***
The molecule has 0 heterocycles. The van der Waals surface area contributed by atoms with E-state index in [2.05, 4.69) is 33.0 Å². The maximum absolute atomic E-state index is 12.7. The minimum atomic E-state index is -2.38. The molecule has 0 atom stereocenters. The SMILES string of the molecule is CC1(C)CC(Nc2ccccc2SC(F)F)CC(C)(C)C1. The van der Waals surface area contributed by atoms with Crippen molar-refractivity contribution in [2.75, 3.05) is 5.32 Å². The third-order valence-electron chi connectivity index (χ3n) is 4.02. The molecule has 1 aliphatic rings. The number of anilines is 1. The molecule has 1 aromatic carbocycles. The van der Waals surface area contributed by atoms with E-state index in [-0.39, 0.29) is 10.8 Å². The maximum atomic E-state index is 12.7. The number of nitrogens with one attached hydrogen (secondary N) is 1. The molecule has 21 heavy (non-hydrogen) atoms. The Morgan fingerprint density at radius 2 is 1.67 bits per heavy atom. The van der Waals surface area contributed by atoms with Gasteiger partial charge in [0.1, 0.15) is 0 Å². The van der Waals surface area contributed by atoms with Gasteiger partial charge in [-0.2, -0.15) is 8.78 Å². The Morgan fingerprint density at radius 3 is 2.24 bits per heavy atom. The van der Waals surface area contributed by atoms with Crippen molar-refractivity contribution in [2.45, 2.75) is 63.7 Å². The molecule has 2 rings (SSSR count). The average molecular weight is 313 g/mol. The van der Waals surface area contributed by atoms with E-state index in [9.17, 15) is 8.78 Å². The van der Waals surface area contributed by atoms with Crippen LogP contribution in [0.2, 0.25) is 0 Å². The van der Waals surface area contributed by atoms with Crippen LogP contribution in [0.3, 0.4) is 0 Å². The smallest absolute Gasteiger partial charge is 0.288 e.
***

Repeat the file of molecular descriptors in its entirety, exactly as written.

The molecule has 0 heterocycles. The van der Waals surface area contributed by atoms with E-state index in [2.05, 4.69) is 33.0 Å². The maximum absolute atomic E-state index is 12.7. The minimum atomic E-state index is -2.38. The molecule has 0 atom stereocenters. The SMILES string of the molecule is CC1(C)CC(Nc2ccccc2SC(F)F)CC(C)(C)C1. The van der Waals surface area contributed by atoms with Crippen molar-refractivity contribution in [2.75, 3.05) is 5.32 Å². The third-order valence-electron chi connectivity index (χ3n) is 4.02. The molecule has 1 aliphatic rings. The number of anilines is 1. The molecule has 1 aromatic carbocycles. The van der Waals surface area contributed by atoms with E-state index in [-0.39, 0.29) is 10.8 Å². The maximum atomic E-state index is 12.7. The number of nitrogens with one attached hydrogen (secondary N) is 1. The molecule has 21 heavy (non-hydrogen) atoms. The Morgan fingerprint density at radius 2 is 1.67 bits per heavy atom. The van der Waals surface area contributed by atoms with Gasteiger partial charge in [0.1, 0.15) is 0 Å². The van der Waals surface area contributed by atoms with Gasteiger partial charge in [-0.2, -0.15) is 8.78 Å². The Morgan fingerprint density at radius 3 is 2.24 bits per heavy atom. The van der Waals surface area contributed by atoms with Crippen molar-refractivity contribution in [2.45, 2.75) is 63.7 Å². The molecule has 2 rings (SSSR count). The average molecular weight is 313 g/mol. The van der Waals surface area contributed by atoms with E-state index in [9.17, 15) is 8.78 Å². The van der Waals surface area contributed by atoms with Crippen LogP contribution in [0.2, 0.25) is 0 Å². The van der Waals surface area contributed by atoms with Crippen LogP contribution in [0.3, 0.4) is 0 Å². The smallest absolute Gasteiger partial charge is 0.288 e.